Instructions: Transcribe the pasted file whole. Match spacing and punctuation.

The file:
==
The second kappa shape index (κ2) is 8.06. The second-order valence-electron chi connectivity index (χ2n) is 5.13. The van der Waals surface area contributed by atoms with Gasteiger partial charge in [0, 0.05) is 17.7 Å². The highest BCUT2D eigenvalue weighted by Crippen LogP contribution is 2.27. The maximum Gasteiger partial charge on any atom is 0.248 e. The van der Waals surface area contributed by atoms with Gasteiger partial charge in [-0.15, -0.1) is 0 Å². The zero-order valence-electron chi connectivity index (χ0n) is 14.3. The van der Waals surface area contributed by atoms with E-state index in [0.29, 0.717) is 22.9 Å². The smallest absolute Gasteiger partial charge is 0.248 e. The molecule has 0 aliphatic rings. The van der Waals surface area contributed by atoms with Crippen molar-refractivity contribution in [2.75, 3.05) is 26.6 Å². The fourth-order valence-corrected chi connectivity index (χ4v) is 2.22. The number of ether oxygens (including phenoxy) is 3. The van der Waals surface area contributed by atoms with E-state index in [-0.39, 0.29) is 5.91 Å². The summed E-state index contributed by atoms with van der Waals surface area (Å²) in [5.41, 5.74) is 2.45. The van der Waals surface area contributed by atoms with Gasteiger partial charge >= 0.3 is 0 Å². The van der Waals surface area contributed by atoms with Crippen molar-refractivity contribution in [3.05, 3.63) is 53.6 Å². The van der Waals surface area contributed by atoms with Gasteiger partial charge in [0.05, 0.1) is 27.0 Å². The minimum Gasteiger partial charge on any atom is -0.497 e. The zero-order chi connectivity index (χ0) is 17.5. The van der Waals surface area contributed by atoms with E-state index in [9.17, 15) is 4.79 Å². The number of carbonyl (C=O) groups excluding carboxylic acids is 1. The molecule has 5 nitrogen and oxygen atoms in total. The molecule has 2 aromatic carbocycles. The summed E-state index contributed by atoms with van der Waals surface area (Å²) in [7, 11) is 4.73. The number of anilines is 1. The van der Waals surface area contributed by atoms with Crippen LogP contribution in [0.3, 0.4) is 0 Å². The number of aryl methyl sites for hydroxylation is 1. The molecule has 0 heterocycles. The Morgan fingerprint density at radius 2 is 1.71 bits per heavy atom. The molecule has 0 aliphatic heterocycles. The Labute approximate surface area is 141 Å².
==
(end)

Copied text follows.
The second kappa shape index (κ2) is 8.06. The second-order valence-electron chi connectivity index (χ2n) is 5.13. The van der Waals surface area contributed by atoms with Gasteiger partial charge in [0, 0.05) is 17.7 Å². The highest BCUT2D eigenvalue weighted by Crippen LogP contribution is 2.27. The maximum Gasteiger partial charge on any atom is 0.248 e. The van der Waals surface area contributed by atoms with Gasteiger partial charge in [-0.15, -0.1) is 0 Å². The zero-order valence-electron chi connectivity index (χ0n) is 14.3. The van der Waals surface area contributed by atoms with E-state index in [0.29, 0.717) is 22.9 Å². The smallest absolute Gasteiger partial charge is 0.248 e. The molecule has 0 aliphatic rings. The van der Waals surface area contributed by atoms with Crippen molar-refractivity contribution in [2.75, 3.05) is 26.6 Å². The fourth-order valence-corrected chi connectivity index (χ4v) is 2.22. The number of ether oxygens (including phenoxy) is 3. The van der Waals surface area contributed by atoms with E-state index in [-0.39, 0.29) is 5.91 Å². The summed E-state index contributed by atoms with van der Waals surface area (Å²) in [5.41, 5.74) is 2.45. The van der Waals surface area contributed by atoms with Gasteiger partial charge >= 0.3 is 0 Å². The van der Waals surface area contributed by atoms with Crippen molar-refractivity contribution in [3.05, 3.63) is 53.6 Å². The van der Waals surface area contributed by atoms with Gasteiger partial charge in [0.05, 0.1) is 27.0 Å². The minimum Gasteiger partial charge on any atom is -0.497 e. The zero-order chi connectivity index (χ0) is 17.5. The van der Waals surface area contributed by atoms with E-state index in [9.17, 15) is 4.79 Å². The number of carbonyl (C=O) groups excluding carboxylic acids is 1. The molecule has 5 nitrogen and oxygen atoms in total. The molecule has 2 aromatic carbocycles. The summed E-state index contributed by atoms with van der Waals surface area (Å²) in [7, 11) is 4.73. The number of anilines is 1. The van der Waals surface area contributed by atoms with Crippen LogP contribution in [0.3, 0.4) is 0 Å². The number of aryl methyl sites for hydroxylation is 1. The molecule has 0 heterocycles. The Morgan fingerprint density at radius 2 is 1.71 bits per heavy atom. The molecule has 0 aliphatic heterocycles. The Labute approximate surface area is 141 Å².